The bumpy road to IT transformation -- How enterprises can smooth it out
The past five years has seen businesses enter a period of breakneck digital transformation with IT departments undergoing rapid change. Most large enterprises are either executing an IT transformation program or are about to embark on one.
When doing this, businesses need to ensure that it doesn’t turn out to be "Yet another IT transformation initiative" but one that actually delivers substantive value to the organization.
What is involved in IT transformation?
This is big stuff. Enterprise-level change programs span applications, infrastructure and business processes. Despite cost-effective cloud computing and constantly falling hardware prices, a lot of the IT budget is spent just standing still. It’s not surprising to see high spending levels, with an average of 60 percent of IT budgets going on applications. This means the 'innovation' or change budget, if it exists, is likely to be limited.
Applications are of course just one piece to the transformation puzzle, key business priorities include enhancing customer experience, reducing time to market for new functionality, monetizing the opportunities with digital channels, and changing the business operating model to substantially reduce costs.
IT transformation often brings up discussions of who should lead, whether the business or IT. In reality it needs to be a partnership between the two. The business knows the competition and should have a long term vision of what it needs to achieve, whereas marketers, operations and sales leaders often don’t know what’s possible in a technology-enabled business.
The IT team therefore needs to think beyond the requirements and collaborate with business stakeholders to show how technology can lead the way. In order to be able to achieve that, the IT team needs to work ahead of the business, so that new IT solutions are ready and tested before the transformation goes live.
What are the challenges of IT transformation?
A business can’t measure IT transformation success without considering the risk the business is being exposed to. If too many elements in the software change at once, it can be hard to prevent disruption or erratic system behavior, which could potentially lead to a glitch or system failure.
To measure IT transformation success we can focus on business metrics such as lower time to market, increased responsiveness, lower cost and the ability to manage more initiatives. However, these are all hard elements to measure directly. So a set of IT analytics that can measure some of the key IT-business outcomes are useful.
What are the key measurements?
As many CIOs go through the process of IT transformation, they will measure the key characteristics which indicate a stable application. Such measures enable a CIO to understand their application software quality. They include:
Adaptability -- The overall adaptability of the product portfolio tells a business how bloated and complex the portfolio is and to what extent the IT landscape impedes the business’ ability to be responsive. Being able to benchmark and improve the application landscape complexity can be a key metric to transformation effectiveness, particularly if one of the business goals is to increase overall business agility.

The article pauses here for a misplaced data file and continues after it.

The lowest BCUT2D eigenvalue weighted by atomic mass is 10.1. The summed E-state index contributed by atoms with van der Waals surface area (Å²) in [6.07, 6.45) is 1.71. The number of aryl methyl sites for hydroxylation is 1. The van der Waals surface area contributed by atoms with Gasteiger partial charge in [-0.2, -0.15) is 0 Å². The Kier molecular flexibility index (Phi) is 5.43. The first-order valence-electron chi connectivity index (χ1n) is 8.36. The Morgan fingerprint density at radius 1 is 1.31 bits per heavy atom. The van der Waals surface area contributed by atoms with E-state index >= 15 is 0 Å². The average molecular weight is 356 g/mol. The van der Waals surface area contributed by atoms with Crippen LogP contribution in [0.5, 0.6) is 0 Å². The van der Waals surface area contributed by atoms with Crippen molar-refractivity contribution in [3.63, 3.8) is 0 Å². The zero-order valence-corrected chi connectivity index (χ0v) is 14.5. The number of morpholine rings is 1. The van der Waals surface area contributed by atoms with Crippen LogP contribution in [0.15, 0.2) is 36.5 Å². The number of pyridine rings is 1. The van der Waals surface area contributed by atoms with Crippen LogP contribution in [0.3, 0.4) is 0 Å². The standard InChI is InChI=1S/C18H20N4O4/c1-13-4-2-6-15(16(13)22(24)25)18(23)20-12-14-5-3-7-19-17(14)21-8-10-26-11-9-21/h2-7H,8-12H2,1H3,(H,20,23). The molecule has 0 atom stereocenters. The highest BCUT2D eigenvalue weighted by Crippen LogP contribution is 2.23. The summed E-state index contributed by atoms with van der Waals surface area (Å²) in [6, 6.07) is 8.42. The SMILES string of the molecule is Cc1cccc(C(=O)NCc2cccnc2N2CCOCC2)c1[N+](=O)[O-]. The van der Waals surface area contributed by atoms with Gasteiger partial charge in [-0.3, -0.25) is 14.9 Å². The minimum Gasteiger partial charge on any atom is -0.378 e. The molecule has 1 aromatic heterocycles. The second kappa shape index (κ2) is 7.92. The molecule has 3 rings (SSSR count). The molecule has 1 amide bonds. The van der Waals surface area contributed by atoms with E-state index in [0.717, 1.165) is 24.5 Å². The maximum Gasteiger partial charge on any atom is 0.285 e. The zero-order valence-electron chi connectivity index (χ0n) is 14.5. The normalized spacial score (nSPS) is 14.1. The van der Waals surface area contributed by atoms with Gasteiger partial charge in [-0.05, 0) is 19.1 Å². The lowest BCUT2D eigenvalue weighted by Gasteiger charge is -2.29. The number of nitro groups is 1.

Software Risk -- Measuring the probability of adverse events due to software and the potential loss incurred by such events, can be achieved by evaluating the violations of industry-based best practices within the code, components and architecture of applications.
Robustness -- This indicates the likelihood an application will incur defects, corrupt data or completely fail in production. Such measures are based on industry best practices around algorithmic and control flow complexity and controlled data access at an architectural level.
Changeability -- This is core to transforming the most important and differentiating business processes. The more changeable the application, the easier it is to add a new interface, or a new portal, or new functionality to support platforms such as mobile. Increasing the changeability is a fundamental, transformational step towards digital business.
Having good risk controls and the ability to measure and assess software risk ahead of the release, allows the business to move quickly with greater confidence. Even if IT transformation runs smoothly at first, the right software quality measures can reduce the risk to the business over the longer term.
Measuring risk along the way is critical to IT transformation success and success breeds success. A business which can make an IT transformation work well, is one who is ready for the next.
Vishal Bhatnagar is SVP & Country Manager at CAST Software and is responsible for the CAST business in the UK & Ireland. Based on his IT services and consulting expertise, Vishal brings diverse and valuable software analytics experience to CAST customers.